The Kenai Peninsula Borough Assembly on Tuesday mulled and ultimately postponed changes to the anadromous streams habitat protection ordinance currently being implemented across the borough.
Those proposed changes centered around the Seldovia slough and its inclusion in the habitat protection district, which residents of area fear would limit development traditionally done there.
All of the borough’s anadromous streams and their nearshore habitat became protected under Ordinance 2011-12, which was approved by the assembly last summer. The measure seeks to protect the habitat 50 feet up the bank from the ordinary high water mark in the name of healthy salmon and watersheds, but also allow for sensible development through regulation.
Some residents of the city that hugs the waterline, however, disagreed with the slough being considered an anadromous stream, especially because it is also considered an intertidal zone. Currently silver, pink and chum salmon spawn in the slough.
But assembly member Bill Smith, who is working on the issue with fellow assemblyman Mako Haggerty, said that’s more of an issue for the Alaska Department of Fish and Game to consider.
Ordinance 2012-06 would be a way to mitigate the situation, Smith said. It would allow for some, but not complete, disruption of the riparian area along anadromous stream banks on lots smaller than .3 acres, including those across the borough and near the Kenai River.
Riparian vegetation contributes to water quality because it filters and provides nutrients for the insect and aquatic life. The ordinance allows residents to obtain a conditional use permit to build in the riparian area, but “total impervious coverage may not exceed 50 percent of the area able to sustain native vegetation, or 5,000 square feet of area able to sustain vegetation, whichever is less.” If there is no vegetation in the area, there are no limits on covering it, Smith said.
The motion to postpone the ordinance until the assembly’s April 17 meeting in Seward was approved, 6-3, with assembly members Gary Knopp, Linda Murphy and Charlie Pierce opposing it.
Knopp said he thought the amendments would be “just disastrous” for the anadromous streams ordinance if they are included.
“I don’t think it goes to what we are trying to do which is fix the problem that we have caused for Seldovia,” he said. “I’d like to clean the slate and start with new amendments.”
“I don’t think it cures that problem and I would prefer to see this ordinance go away,” she said.
Smith said he disagreed the ordinance was “excessively complicated or difficult to understand.”
“I have been through it with the River Center extensively and they felt they could understand it and work with it and quite a bit of it was as a result of their input into the ordinance,” he said.
Pierce said Seldovia city manager Tim Dillon spoke with the assembly about the ordinance during committee earlier Tuesday. Pierce said Dillon mentioned the complexity of the ordinance and its “lack of clarity.” Dillon could not immediately be reached for comment.
Pierce said the borough should look for the simple solution to allow development in the Seldovia slough.
“The complexity is such that I don’t think it hurts to start over and draft a simple draft that excludes or retracts the code being applied to the Seldovia area,” he said.
The assembly mulled whether to postpone the ordinance, vote on it, or wait to incorporate changes that might be more agreeable to Seldovia residents using Dillon’s suggestions.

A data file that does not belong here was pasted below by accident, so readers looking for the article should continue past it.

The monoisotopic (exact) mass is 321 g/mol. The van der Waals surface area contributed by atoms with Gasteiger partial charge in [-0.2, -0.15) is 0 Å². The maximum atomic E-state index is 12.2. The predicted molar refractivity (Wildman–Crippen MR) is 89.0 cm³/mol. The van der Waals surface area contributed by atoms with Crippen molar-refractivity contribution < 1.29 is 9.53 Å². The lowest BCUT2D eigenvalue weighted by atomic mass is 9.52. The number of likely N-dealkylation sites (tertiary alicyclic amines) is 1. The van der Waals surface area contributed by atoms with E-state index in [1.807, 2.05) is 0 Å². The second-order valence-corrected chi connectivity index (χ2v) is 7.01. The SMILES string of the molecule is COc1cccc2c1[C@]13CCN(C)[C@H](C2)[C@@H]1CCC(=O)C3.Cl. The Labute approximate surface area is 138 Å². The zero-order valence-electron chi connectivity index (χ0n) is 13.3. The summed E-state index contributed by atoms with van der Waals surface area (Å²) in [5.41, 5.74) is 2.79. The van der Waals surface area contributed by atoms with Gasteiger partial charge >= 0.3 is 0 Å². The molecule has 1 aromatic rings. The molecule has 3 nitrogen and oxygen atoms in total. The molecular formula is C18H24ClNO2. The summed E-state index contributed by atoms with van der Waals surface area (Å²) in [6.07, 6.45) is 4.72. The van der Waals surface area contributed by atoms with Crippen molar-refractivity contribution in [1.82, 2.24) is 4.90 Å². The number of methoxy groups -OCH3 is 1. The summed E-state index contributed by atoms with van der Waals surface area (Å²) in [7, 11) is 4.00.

Borough Mayor Mike Navarre said time was a factor considering the short summer building season in Seldovia.
Knopp warned, however, that if too many changes were made to the ordinance after being postponed and reconsidered, that legally they might need to be required to have additional hearings on the new language.
“It is better to come back as a stand alone piece if you really want to support Seldovia and take all the questionable stuff out of it,” Knopp said. “I don’t think by postponing that and leaving all the amendments in there that we are helping Seldovia at all because I think the proposed amendments really muddy the entire ordinance.”
Haggerty said there would be an effort over the next few days to find a solution agreeable to all parties before the assembly meets again in Seward on April 17. Then two options would be on the table by the May 1 meeting, one of which could incorporate Dillon’s suggestions, he said.
“Postponing this would be the quickest route to a remedy for them, whether this ordinance winds up on the table or not,” he said. “It is the fact that it is on the table. It is going to create a vehicle to come up with that solution and I believe this is the quickest way to get the solution to them.”
Stream protection implementation pushed back
Navarre also mentioned the implementation of the anadromous streams ordinance for the east side of Cook Inlet would need to be pushed back for various reasons.
A memo from River Center Director John Mohorcich included in the mayor’s report to the assembly outlined the ordinance was put in place for catalogued streams on Kalgin Island and the west side of Cook Inlet within the borough’s boundaries on Jan. 1 of this year. The east side of the Inlet was scheduled to be folded into the regulations in May, but due to the complexity of the issue, that date would need to be pushed back to Jan. 1, 2013.
The memo states many property owners within the newly expanded district are not aware of the adoption of the ordinance and many need additional time to come into compliance.
“Within the next 30 days, all property owners within the expanded district will receive written notification of the program including educational brochures, website links and staff contact information,” the memo reads. “This extension will allow additional time to facilitate a better understanding of the program, resolve technical issues and help with the planning of future projects.”